The Street Sweeper

The Street Sweeper

A Novel

Book - 2012
Average Rating:
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"From the author of Seven Types of Ambiguity, an epic that reaches across generations and spans continents, revealing the interconnectedness and interdependence of humanity and the profound impact of memory on our lives"-- Provided by publisher.
Lamont Williams is a paroled felon looking to turn his life around, working as a street sweeper at a large city hospital and searching for his estranged daughter. Adam Zignelik is a struggling, nontenured professor, paralyzed by looming failure, his life falling apart around him., who has discovered a cache of recordings of previously unheard voices reaching out from a horrific past, voices that can both save his career and bring him back to the woman he loves.
Publisher: New York : Riverhead Books, 2012
Edition: 1st American ed
ISBN: 9781594488474
1594488479
Branch Call Number: FICTION PERLMAN ELLIOT
Characteristics: 626 p. ; 24 cm
Alternative Title: Street sweeper

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inthestacks Jan 21, 2013

Perlman deftly weaves together multiple storylines in this powerful tale that recounts the horrors of the Holocaust and the struggle for African American civil rights. In one of the two main narratives, a young black man, Lamont Williams, just out of prison and a janitor at the Memorial Sloan-Kettering Cancer Center, befriends patient Henryk Mandelbrot, a former inmate of Auschwitz. Mandelbrot recounts in harrowing detail his job as a member of the Sonderkommando, whereby he prepared other Jews for the gas chamber and disposed of their bodies after their deaths. In the second storyline, a depressed and failing Columbia professor, Adam Zignelik, inadvertently comes across a collection of recordings of the experiences of Holocaust survivors that were made in the DP camps by a Chicago psychologist just after the war. Perlman seamlessly moves back and forth through time telling the personal stories of the many characters that populate his novel, some of whom are based on real people. Despite its subject matter, Perlman manages to imbue the novel with the spirit of hope.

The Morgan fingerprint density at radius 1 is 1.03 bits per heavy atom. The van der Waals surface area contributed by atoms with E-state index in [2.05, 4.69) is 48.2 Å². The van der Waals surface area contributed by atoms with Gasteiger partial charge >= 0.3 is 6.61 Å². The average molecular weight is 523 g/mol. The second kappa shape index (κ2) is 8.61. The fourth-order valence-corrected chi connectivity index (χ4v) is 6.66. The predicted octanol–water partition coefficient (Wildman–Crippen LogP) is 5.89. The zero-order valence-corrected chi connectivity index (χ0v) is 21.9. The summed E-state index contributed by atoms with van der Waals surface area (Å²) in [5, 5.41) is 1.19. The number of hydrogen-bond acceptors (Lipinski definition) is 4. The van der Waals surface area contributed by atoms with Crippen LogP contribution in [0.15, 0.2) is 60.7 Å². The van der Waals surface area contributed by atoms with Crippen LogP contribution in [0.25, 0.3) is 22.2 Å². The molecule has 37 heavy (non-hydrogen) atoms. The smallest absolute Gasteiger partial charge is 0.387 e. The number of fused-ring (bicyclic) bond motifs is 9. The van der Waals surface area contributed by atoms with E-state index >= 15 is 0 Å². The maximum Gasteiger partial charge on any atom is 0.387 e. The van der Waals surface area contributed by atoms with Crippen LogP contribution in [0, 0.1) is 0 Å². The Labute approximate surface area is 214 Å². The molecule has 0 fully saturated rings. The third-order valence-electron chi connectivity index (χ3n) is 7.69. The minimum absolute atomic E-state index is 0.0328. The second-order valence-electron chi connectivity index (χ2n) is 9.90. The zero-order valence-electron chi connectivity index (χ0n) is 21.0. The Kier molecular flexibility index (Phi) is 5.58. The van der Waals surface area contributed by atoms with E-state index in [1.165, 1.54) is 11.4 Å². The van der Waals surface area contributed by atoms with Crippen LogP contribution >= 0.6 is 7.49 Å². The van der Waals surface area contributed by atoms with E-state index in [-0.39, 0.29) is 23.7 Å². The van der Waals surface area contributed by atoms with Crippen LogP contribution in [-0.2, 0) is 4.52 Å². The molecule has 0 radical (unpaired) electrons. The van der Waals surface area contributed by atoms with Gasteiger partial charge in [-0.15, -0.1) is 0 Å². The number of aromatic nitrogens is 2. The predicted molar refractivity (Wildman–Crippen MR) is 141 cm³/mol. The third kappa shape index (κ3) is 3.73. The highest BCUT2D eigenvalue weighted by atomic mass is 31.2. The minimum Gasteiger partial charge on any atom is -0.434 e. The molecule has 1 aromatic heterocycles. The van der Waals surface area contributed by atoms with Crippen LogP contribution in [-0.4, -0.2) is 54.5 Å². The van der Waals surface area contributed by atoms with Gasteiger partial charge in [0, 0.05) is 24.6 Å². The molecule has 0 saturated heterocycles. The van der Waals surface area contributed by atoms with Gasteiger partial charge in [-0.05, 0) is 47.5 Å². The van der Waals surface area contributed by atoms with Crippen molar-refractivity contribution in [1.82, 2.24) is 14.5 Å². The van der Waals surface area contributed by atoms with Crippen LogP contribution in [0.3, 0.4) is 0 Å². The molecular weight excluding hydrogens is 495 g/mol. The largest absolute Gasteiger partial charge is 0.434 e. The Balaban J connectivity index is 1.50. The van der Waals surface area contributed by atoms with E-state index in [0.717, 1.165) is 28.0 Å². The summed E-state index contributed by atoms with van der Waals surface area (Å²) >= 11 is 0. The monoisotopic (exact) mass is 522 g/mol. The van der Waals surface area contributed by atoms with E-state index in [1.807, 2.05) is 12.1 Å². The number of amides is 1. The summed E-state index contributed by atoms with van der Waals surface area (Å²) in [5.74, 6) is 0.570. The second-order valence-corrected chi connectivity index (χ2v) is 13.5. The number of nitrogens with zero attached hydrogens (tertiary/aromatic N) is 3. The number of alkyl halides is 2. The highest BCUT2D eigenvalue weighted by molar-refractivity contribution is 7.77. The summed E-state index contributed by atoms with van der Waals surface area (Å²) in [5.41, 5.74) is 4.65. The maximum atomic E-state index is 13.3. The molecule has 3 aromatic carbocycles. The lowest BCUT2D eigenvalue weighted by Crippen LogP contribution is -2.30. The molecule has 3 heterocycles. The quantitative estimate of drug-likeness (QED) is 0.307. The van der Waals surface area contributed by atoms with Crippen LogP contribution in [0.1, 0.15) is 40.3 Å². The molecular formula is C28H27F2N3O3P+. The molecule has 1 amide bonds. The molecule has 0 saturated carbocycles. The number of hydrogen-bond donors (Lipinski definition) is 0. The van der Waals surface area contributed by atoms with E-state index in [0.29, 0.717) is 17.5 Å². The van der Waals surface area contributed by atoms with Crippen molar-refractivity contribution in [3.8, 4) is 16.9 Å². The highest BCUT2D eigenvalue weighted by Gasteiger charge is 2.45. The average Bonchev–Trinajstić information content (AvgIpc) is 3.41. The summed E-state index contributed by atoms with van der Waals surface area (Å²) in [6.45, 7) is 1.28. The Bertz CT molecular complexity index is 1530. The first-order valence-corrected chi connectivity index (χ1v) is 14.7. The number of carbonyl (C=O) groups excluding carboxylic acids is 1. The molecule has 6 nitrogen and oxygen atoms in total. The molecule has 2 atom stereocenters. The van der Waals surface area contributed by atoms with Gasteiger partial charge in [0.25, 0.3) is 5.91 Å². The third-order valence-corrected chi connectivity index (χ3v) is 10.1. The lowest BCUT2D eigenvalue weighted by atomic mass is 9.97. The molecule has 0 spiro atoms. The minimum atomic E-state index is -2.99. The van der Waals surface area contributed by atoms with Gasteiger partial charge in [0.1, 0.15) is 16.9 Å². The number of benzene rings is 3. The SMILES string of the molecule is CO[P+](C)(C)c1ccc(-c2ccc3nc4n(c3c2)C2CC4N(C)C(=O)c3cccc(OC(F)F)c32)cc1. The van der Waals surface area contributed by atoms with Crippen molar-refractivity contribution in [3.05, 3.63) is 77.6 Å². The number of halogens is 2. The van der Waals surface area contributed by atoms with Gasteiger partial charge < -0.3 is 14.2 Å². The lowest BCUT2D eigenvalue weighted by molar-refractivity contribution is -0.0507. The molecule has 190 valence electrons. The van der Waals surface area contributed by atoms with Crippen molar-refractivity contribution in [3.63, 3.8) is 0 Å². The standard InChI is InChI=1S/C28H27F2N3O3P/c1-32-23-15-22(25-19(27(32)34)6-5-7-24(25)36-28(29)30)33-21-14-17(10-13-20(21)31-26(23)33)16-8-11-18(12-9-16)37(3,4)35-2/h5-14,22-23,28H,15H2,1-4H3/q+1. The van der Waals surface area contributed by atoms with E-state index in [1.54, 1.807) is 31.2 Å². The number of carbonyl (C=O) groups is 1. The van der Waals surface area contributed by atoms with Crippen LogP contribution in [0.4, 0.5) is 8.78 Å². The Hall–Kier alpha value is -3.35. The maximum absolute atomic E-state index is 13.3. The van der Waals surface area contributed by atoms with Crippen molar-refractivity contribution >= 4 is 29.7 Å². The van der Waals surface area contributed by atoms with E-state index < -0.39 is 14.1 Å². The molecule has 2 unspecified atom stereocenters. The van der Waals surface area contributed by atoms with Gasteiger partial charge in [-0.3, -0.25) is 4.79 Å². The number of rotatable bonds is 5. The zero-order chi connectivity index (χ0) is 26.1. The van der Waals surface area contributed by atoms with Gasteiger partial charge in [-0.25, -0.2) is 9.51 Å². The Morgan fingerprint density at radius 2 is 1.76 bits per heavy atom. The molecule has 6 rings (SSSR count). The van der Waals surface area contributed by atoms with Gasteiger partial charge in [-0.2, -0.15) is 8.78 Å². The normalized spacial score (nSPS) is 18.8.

g
GailRoger
May 01, 2012

I stumbled upon this book while pursuing something else. That's how I find most good things. I was listening to an Irish radio station interview actor David Tennant a few weeks ago, and Elliot Perlman was promoting this book on the same show. I hadn't intended to listen longer, but when I did, I went to the library web site and put a hold on the book.

"Dickensian" was the word that sprang to mind as I was reading it and I notice the word has been used in other reviews. Don't let me mislead you. This book is very much about the present and the past seventy years. It touches on the civil rights struggle in the United States and goes into great detail about how the killing machine that was Auschwitz worked.

What does the civil rights movement have to do with the Holocaust? Well, Elliot Perlman has the gift for weaving seemingly disparate events and people together. That's how he resembles Dickens, although Dickens, even in his most passionate flights of horrific description, could not have come up with the details of how a gas chamber works. I found those passages difficult to read even though there was nothing described I hadn't encountered before. If you're new to what happened in the death camps, you're in for a shock.

This book is cleverly woven together, moving back and forth in time, and in and out of story threads. For me, there was only one coincidence that jarred, but I'll spare you. It's a small one. I'll be placing holds on more Elliot Perlman books.

debwalker Mar 10, 2012

"A superb multistrand epic that stretches across continents and over a century of history as it depicts racial prejudice and its consequences."
Sarah Johnson
Globe & Mail

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